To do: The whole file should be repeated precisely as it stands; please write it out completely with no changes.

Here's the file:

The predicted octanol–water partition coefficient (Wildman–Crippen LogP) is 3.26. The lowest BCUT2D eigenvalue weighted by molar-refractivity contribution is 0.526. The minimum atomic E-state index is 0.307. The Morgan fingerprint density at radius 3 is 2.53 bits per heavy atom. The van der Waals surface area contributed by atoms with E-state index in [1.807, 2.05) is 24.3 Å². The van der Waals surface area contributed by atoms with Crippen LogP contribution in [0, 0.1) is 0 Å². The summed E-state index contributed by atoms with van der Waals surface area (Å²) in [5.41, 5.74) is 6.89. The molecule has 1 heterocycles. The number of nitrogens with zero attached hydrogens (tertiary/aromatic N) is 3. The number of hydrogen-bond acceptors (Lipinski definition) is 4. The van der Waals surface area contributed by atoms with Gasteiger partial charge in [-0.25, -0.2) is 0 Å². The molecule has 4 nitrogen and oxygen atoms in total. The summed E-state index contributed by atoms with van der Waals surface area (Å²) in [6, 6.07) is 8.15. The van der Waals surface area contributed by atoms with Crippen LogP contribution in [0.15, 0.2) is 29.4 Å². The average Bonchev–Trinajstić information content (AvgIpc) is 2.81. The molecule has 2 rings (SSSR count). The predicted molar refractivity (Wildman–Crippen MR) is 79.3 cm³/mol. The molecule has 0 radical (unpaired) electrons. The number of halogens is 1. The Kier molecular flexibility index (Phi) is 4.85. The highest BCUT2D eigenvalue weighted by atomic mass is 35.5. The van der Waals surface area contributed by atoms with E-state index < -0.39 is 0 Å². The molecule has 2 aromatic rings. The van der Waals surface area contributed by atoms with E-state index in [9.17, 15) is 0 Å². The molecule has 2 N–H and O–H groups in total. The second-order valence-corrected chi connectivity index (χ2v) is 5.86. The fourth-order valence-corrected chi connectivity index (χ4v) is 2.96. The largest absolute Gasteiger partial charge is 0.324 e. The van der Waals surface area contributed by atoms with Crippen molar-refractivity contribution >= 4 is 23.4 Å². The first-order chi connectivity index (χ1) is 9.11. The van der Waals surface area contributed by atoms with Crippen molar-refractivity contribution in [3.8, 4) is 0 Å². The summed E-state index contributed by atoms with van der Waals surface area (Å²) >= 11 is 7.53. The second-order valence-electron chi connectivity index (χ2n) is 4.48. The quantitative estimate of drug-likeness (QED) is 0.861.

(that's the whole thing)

The predicted octanol–water partition coefficient (Wildman–Crippen LogP) is 3.26. The lowest BCUT2D eigenvalue weighted by molar-refractivity contribution is 0.526. The minimum atomic E-state index is 0.307. The Morgan fingerprint density at radius 3 is 2.53 bits per heavy atom. The van der Waals surface area contributed by atoms with E-state index in [1.807, 2.05) is 24.3 Å². The van der Waals surface area contributed by atoms with Crippen LogP contribution in [0, 0.1) is 0 Å². The summed E-state index contributed by atoms with van der Waals surface area (Å²) in [5.41, 5.74) is 6.89. The molecule has 1 heterocycles. The number of nitrogens with zero attached hydrogens (tertiary/aromatic N) is 3. The number of hydrogen-bond acceptors (Lipinski definition) is 4. The van der Waals surface area contributed by atoms with Gasteiger partial charge in [-0.25, -0.2) is 0 Å². The molecule has 4 nitrogen and oxygen atoms in total. The summed E-state index contributed by atoms with van der Waals surface area (Å²) in [6, 6.07) is 8.15. The van der Waals surface area contributed by atoms with Crippen LogP contribution in [0.15, 0.2) is 29.4 Å². The average Bonchev–Trinajstić information content (AvgIpc) is 2.81. The molecule has 2 rings (SSSR count). The predicted molar refractivity (Wildman–Crippen MR) is 79.3 cm³/mol. The molecule has 0 radical (unpaired) electrons. The number of halogens is 1. The Kier molecular flexibility index (Phi) is 4.85. The highest BCUT2D eigenvalue weighted by atomic mass is 35.5. The van der Waals surface area contributed by atoms with E-state index < -0.39 is 0 Å². The molecule has 2 aromatic rings. The van der Waals surface area contributed by atoms with E-state index in [9.17, 15) is 0 Å². The molecule has 2 N–H and O–H groups in total. The second-order valence-corrected chi connectivity index (χ2v) is 5.86. The fourth-order valence-corrected chi connectivity index (χ4v) is 2.96. The largest absolute Gasteiger partial charge is 0.324 e. The van der Waals surface area contributed by atoms with Crippen molar-refractivity contribution >= 4 is 23.4 Å². The first-order chi connectivity index (χ1) is 9.11. The van der Waals surface area contributed by atoms with Crippen molar-refractivity contribution in [3.8, 4) is 0 Å². The summed E-state index contributed by atoms with van der Waals surface area (Å²) >= 11 is 7.53. The second-order valence-electron chi connectivity index (χ2n) is 4.48. The quantitative estimate of drug-likeness (QED) is 0.861.